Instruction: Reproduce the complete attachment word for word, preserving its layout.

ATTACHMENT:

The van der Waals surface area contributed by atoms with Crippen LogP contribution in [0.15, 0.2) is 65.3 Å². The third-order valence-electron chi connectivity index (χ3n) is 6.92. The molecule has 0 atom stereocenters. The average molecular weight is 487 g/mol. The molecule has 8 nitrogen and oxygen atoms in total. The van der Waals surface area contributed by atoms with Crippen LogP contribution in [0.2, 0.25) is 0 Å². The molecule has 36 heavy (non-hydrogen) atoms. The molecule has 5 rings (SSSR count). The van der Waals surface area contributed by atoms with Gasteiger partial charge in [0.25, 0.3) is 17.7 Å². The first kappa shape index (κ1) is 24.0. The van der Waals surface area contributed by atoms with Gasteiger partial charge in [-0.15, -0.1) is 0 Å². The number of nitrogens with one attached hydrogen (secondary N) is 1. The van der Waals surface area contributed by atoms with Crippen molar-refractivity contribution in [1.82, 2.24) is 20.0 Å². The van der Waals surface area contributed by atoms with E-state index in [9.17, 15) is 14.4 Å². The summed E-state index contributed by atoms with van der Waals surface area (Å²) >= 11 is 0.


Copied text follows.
The van der Waals surface area contributed by atoms with Crippen LogP contribution in [0.15, 0.2) is 65.3 Å². The third-order valence-electron chi connectivity index (χ3n) is 6.92. The molecule has 0 atom stereocenters. The average molecular weight is 487 g/mol. The molecule has 8 nitrogen and oxygen atoms in total. The van der Waals surface area contributed by atoms with Crippen LogP contribution in [0.2, 0.25) is 0 Å². The molecule has 36 heavy (non-hydrogen) atoms. The molecule has 5 rings (SSSR count). The van der Waals surface area contributed by atoms with Gasteiger partial charge in [0.25, 0.3) is 17.7 Å². The first kappa shape index (κ1) is 24.0. The van der Waals surface area contributed by atoms with Gasteiger partial charge in [-0.15, -0.1) is 0 Å². The number of nitrogens with one attached hydrogen (secondary N) is 1. The van der Waals surface area contributed by atoms with Crippen molar-refractivity contribution in [1.82, 2.24) is 20.0 Å². The van der Waals surface area contributed by atoms with E-state index in [9.17, 15) is 14.4 Å². The summed E-state index contributed by atoms with van der Waals surface area (Å²) >= 11 is 0.